Friday, September 28, 2012

Indian Summer

Indian Summer --
wild plum leaves russet beneath 
a cottonball sky

Indian Summer, the sunny, colorful hiatus between Summer green and Winter gray. Puffball altocumulus clouds punctuate an intensely blue sky, contrasting with the vivid fall foliage. Even the poison ivy looks gorgeous decked out in brilliant burgundy, copper and gold.

The secret of this magic leaf transformation is that the leaves don't actually "turn" red or orange or yellow, they just lose their green, like this shagbark hickory leaf, which is gradually going from green to yellow.

These oak leaves have red polish on their "finger nails."

Several pigment colors are in the leaves all along: green chlorophyll, red anthocyanin and yellow caratenoid. In summer the leaves are busy putting light together with water and carbon dioxide to produce oxygen and glucose. Photosynthesis takes place with the help of chlorophyll, and the predominance of this green pigment hides the red and yellow. This sumac leaf is experiencing chlorophyll withdrawal.

When the days get shorter, there's not enough light for photosynthesis, so plants stop taking up water and eating light and prepare to live through the winter on stored sugar. As the green chlorophyll fades from the leaves, the underlying pigments appear. When there's more anthocyanin, the leaves appears red, like these compound staghorn sumac leaves.

More caratenoid, and the leaf appears yellow, as seen in this compound shagbark hickory leaf.

A mixture of anthocyanin and caratenoid results in orange, as shown in this compound buckeye leaf. 

Anthocyanins require light, so the sunnier the days, the brighter the red foliage. It's also interesting to notice that trees, like this maple, often turn red from the top down, since the leaves at the top receive more sunlight.

All this fanfare of brilliant color is the last hurrah of the leaves. Deciduous plants prepare for the little death of winter by shedding their leaves. They do this by shutting off the water supply so that the leaf stem dries up, gradually loses its grip and falls. In a light breeze the trees appear to be "raining" red, orange or yellow leaves.

When our heart stops ticking and the body loses its grip, wouldn't it be lovely if we went out in a shout of glorious colors?

Wednesday, September 26, 2012

The Crossing

The Crossing

Kneeling backwards on the maroon
horsehair sofa, hard as a church pew
and stinking of Grandpa’s cigars,
the girl rests her hands lightly
on the arched spine, her bare knees
stippled by the stiff cushion.

Immersed in the "Wreck of the Ole ‘97 Train"
frozen inside the burl oak frame.
The wagon rushing the crossing, the split rail,
the lurching locomotive, the rearing horse.
The last pages of the story

She studies the signs. The hat in midair,
the girl’s bare feet,
the horse’s white teeth,
the buckling black smoke,
and the two crosses --
the broken tie under the unhitched rail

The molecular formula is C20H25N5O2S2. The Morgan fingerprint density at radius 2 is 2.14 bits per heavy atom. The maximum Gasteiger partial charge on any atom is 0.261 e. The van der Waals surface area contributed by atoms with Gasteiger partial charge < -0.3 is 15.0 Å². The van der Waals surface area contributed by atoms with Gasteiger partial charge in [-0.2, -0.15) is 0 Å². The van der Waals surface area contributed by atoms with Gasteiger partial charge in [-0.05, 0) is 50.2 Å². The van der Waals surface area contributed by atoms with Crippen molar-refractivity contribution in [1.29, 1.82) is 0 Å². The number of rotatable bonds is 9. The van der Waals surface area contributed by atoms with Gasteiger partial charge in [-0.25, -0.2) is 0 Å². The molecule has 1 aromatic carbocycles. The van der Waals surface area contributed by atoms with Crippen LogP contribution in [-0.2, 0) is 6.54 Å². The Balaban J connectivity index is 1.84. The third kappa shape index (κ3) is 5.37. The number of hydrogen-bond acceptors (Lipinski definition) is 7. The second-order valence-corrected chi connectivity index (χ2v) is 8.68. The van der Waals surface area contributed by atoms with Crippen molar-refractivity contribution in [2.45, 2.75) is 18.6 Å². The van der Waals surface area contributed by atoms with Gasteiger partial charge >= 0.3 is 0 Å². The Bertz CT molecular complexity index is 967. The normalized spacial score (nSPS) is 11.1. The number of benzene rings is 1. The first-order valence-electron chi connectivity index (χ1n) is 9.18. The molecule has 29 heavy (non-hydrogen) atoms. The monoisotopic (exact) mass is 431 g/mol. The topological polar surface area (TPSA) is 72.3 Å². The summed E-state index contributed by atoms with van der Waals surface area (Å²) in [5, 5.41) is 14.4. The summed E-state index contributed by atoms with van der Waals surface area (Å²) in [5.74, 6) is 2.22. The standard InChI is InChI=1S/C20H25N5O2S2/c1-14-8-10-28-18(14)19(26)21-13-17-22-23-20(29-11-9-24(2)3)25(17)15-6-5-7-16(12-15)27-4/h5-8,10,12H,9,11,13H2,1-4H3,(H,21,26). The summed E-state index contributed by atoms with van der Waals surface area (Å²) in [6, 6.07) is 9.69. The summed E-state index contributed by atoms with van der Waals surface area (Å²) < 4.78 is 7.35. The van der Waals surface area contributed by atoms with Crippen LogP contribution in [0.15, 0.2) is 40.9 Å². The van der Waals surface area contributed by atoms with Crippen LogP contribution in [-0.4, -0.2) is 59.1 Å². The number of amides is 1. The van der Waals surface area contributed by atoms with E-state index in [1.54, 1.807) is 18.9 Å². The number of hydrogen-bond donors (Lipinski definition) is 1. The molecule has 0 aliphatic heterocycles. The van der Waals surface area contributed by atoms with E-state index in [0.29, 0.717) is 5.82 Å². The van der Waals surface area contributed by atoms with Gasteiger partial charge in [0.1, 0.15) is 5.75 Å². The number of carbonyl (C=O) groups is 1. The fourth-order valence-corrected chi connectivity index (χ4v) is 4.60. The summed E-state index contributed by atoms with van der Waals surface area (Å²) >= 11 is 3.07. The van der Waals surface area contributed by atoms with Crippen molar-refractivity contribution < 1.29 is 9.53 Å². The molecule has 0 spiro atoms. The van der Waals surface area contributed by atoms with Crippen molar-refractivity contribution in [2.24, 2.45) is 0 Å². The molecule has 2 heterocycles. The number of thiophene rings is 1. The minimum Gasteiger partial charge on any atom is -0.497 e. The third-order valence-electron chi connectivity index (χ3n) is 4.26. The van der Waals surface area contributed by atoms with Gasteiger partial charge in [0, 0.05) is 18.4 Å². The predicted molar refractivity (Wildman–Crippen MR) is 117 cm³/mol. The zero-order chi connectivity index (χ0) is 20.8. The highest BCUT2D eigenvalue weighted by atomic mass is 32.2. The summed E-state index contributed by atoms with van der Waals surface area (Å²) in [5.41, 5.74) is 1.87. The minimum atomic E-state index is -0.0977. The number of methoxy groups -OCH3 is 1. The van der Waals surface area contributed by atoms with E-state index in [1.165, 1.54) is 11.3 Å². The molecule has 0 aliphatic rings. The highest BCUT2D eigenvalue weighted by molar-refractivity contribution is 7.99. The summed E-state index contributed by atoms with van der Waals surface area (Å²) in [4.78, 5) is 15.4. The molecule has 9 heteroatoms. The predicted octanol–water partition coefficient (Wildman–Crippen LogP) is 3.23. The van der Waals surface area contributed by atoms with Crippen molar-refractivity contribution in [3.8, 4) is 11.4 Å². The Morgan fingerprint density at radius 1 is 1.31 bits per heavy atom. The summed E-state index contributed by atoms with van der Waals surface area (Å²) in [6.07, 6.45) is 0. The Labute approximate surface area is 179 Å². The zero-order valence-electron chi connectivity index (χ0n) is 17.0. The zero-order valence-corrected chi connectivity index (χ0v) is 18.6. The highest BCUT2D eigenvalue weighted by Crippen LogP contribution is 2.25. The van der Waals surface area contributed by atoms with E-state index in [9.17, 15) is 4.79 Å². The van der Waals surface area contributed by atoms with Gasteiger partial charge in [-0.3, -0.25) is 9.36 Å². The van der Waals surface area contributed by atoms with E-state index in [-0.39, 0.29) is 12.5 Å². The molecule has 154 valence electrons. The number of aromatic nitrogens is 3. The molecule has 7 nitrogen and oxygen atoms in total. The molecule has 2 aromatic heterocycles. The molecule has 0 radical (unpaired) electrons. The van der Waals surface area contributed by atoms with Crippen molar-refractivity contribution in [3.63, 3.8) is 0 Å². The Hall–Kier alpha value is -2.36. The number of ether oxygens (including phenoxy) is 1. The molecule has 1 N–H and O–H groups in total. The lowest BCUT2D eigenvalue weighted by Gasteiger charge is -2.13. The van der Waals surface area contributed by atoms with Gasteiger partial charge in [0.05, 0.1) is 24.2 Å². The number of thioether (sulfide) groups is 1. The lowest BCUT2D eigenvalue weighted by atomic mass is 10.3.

and the leaning telephone pole.

The second hand on the Seth Thomas clock
stops at 5:54 while she gallops
through spawning fields of . . .
What if the reins break?
What if the horse bolts?
What if the engineer can’t clear the train?

Worlds of time for questions.
Is he falling or jumping out of the cab?
Why are the yellow windows empty?
Why is the girl wearing a white dress?
All the faces, even the horse,
turned away or hidden.

She makes herself small and climbs into
the cornfield, past the rooster foot roots,
under the broken barbwire, over the catback road,
the only thing moving.
She touches the girl’s hand
thrown out to brace her fall. It is warm.

Beyond the crossing she sees
a yellow window in a white house,
a woman setting the table,
three empty chairs,
the kitchen door,

The aroma of Grandma’s pie
rattles the frame.
Hatless man, windblown boy,
barefoot girl, white horse,
ghostly engineer, invisible passengers,
all fall into the rhubarb.

Sunday, September 23, 2012

frost whitens the grass

frost whitens the grass,
 fog veils the golden bean field,
mist wisps rise from the pond

On the first morning of autumn, grass lawns glimmer white with a coating of frost, a thin layer of fog hovers just above the golden soybean fields and tendrils of mist rise from the farm ponds. Overnight the temperature dropped to near freezing, 37 F/2.7 C. Fortunately,  when we let the cats in, we felt how cold the evening air was and brought the jade plant inside to its winter home on the sun porch. 
          I have not seen our hummingbirds at the sugar water feeder for several days, so I assume they've begun their incredible migration south, though last year one hung around until it was really quite cold. 
          Last night we debated about whether to start a fire in the wood stove. But the house, with its thick clay/straw walls and limestone floors, held the heat gathered from the sun porch and stayed a comfortable 60 F/15.5 C. However, I did put the wool comforter on the bed. 
          I can't get enough of this beautiful season of chilly nights and crisp, sunny days, going for long rambles in the woods, reveling in the contrast of red on green leaves, the saturated orange sunsets and the pink sunrises.